But we were unfortunate in having no water until a small spring was discovered by one of my men, Private Fowler, who gallantly went forward under considerable fire and filled several canteens which were sorely needed by the wounded. So I may say, without disrespect to the commanding general, that the position taken up was without much regard seemingly to the necessities of a command curtailed in limits. The cavalry horses and pack animals to the number of about three hundred were collected and held in the center of the circumference, and suffered much from want of water. For thirty hours or more they were thus confined.
Well, the situation at dark was this: The troops were in the circle on the defensive, the Indians in similar manner, though upon a line or nearly so at the edge of the bluff and in the timber. A few were killed and wounded on both sides. I should think the area absolutely commanded by the hostiles was about twenty miles in every direction; that is, it would be unsafe for any one to venture out of our lines or immediate vicinity.
When night fell there was almost complete cessation of shooting, and the Indians could be distinctly heard in various forms of expression, sometimes in earnest talk, sometimes in harangue; the chief exhorting the hardy to greater bravery on the morrow and anon reproving the delinquent. Now and then the female voice could be detected in a plaintive wail of mourning, some-times in low and tremulous unison, then breaking into piercing cry. Those of us accustomed to Indians in all situations and to our own condition in like circumstances, could readily discern the different phases of their emotional expressions. The occasion was quite serious indeed. The clear sky, the stillness of the night, added to a feeling of weariness on our part, made the distant sounds strike the ear with an intensely mournful cadence.
At daylight both sides seemed alert and long shots were given and taken. About sunrise several of the hostiles essayed to discover if any reinforcements were on the way for us. They would shoot out from the timber and at top speed gain the trail. This fact required exposure, as each attempt was made a target for the long range rifle of our infantry. I saw one horse shot, but it was astonishing to see the swiftness of their ponies and the savage maneuvers performed by those expert horsemen.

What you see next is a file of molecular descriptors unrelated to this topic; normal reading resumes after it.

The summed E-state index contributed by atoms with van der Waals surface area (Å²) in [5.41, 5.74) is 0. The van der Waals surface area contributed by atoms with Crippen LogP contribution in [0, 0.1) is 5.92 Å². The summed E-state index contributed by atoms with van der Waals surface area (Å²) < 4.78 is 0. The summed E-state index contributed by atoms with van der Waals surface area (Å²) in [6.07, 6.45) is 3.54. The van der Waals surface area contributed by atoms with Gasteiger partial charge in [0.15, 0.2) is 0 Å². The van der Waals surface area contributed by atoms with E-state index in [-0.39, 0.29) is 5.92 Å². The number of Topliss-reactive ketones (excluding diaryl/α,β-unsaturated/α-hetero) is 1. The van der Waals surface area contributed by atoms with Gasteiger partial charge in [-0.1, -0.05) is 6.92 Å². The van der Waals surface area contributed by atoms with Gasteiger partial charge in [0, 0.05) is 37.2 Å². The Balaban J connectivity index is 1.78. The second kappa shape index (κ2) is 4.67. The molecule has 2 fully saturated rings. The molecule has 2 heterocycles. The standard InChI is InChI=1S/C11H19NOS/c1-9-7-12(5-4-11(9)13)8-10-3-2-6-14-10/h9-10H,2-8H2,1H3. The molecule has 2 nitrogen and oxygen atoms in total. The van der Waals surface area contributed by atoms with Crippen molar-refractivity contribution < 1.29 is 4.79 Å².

I could not tell what designs were intended by our commander. The morning seemed to be taken up in strengthening our defenses, cooking, and the various duties of camp so far as these could be carried on in our situation. About the beginning of the afternoon a dust was descried in the direction whence we came, or toward the settlements. In due time a herd, or train, perhaps a column of troops, was made out in the distance. All eyes were strained and many memories recalled no doubt the traditional morning watch of “Sister Anne” in Bluebeard’s tower, though where additional troops were to come from in that time I, for one, could not guess. However, a well-defined organization was soon espied. It was evidently relief of some kind. Colonel ” Miller’s command was ordered out to meet it. These troops, four companies, marched out with very little molestation on the part of the hostiles. They interposed themselves, or rather Colonel Miller marched his command between the coming train and the position occupied by the enemy, a very pretty movement as we watched it from our greater elevation. Soon the packtrain, as it proved to be, guarded by Captain Jackson’s troop, First Cavalry, was under due escort and rapidly approaching. This gallant officer had brought the train from Fort Lapwai, some eight miles distant, safely and courageously into our very invested lines, though how without a fight was certainly singular.